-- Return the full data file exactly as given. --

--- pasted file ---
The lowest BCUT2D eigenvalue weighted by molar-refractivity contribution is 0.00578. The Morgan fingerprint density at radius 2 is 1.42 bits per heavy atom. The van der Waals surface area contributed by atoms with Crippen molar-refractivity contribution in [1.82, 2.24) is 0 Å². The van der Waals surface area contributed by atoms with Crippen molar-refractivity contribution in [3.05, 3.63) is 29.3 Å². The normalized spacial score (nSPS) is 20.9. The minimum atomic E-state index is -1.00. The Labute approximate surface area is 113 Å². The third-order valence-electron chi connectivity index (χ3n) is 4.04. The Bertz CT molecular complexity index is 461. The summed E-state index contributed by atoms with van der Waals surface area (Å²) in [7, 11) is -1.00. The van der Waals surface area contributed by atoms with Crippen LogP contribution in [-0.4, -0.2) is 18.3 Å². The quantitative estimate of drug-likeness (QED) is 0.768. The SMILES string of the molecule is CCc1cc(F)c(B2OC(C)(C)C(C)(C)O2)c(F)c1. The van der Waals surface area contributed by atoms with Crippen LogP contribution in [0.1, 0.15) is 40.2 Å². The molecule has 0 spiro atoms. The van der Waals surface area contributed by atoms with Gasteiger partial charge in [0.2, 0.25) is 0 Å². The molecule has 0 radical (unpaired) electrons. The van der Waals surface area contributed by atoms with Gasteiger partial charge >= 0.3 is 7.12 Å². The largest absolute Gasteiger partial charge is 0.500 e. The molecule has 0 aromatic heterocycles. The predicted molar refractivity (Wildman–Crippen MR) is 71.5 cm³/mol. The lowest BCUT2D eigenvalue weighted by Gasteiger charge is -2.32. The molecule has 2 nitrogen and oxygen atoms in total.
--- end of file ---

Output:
The lowest BCUT2D eigenvalue weighted by molar-refractivity contribution is 0.00578. The Morgan fingerprint density at radius 2 is 1.42 bits per heavy atom. The van der Waals surface area contributed by atoms with Crippen molar-refractivity contribution in [1.82, 2.24) is 0 Å². The van der Waals surface area contributed by atoms with Crippen molar-refractivity contribution in [3.05, 3.63) is 29.3 Å². The normalized spacial score (nSPS) is 20.9. The minimum atomic E-state index is -1.00. The Labute approximate surface area is 113 Å². The third-order valence-electron chi connectivity index (χ3n) is 4.04. The Bertz CT molecular complexity index is 461. The summed E-state index contributed by atoms with van der Waals surface area (Å²) in [7, 11) is -1.00. The van der Waals surface area contributed by atoms with Crippen LogP contribution in [-0.4, -0.2) is 18.3 Å². The quantitative estimate of drug-likeness (QED) is 0.768. The SMILES string of the molecule is CCc1cc(F)c(B2OC(C)(C)C(C)(C)O2)c(F)c1. The van der Waals surface area contributed by atoms with Crippen LogP contribution in [0.1, 0.15) is 40.2 Å². The molecule has 0 spiro atoms. The van der Waals surface area contributed by atoms with Gasteiger partial charge in [0.2, 0.25) is 0 Å². The molecule has 0 radical (unpaired) electrons. The van der Waals surface area contributed by atoms with Gasteiger partial charge >= 0.3 is 7.12 Å². The largest absolute Gasteiger partial charge is 0.500 e. The molecule has 0 aromatic heterocycles. The predicted molar refractivity (Wildman–Crippen MR) is 71.5 cm³/mol. The lowest BCUT2D eigenvalue weighted by Gasteiger charge is -2.32. The molecule has 2 nitrogen and oxygen atoms in total.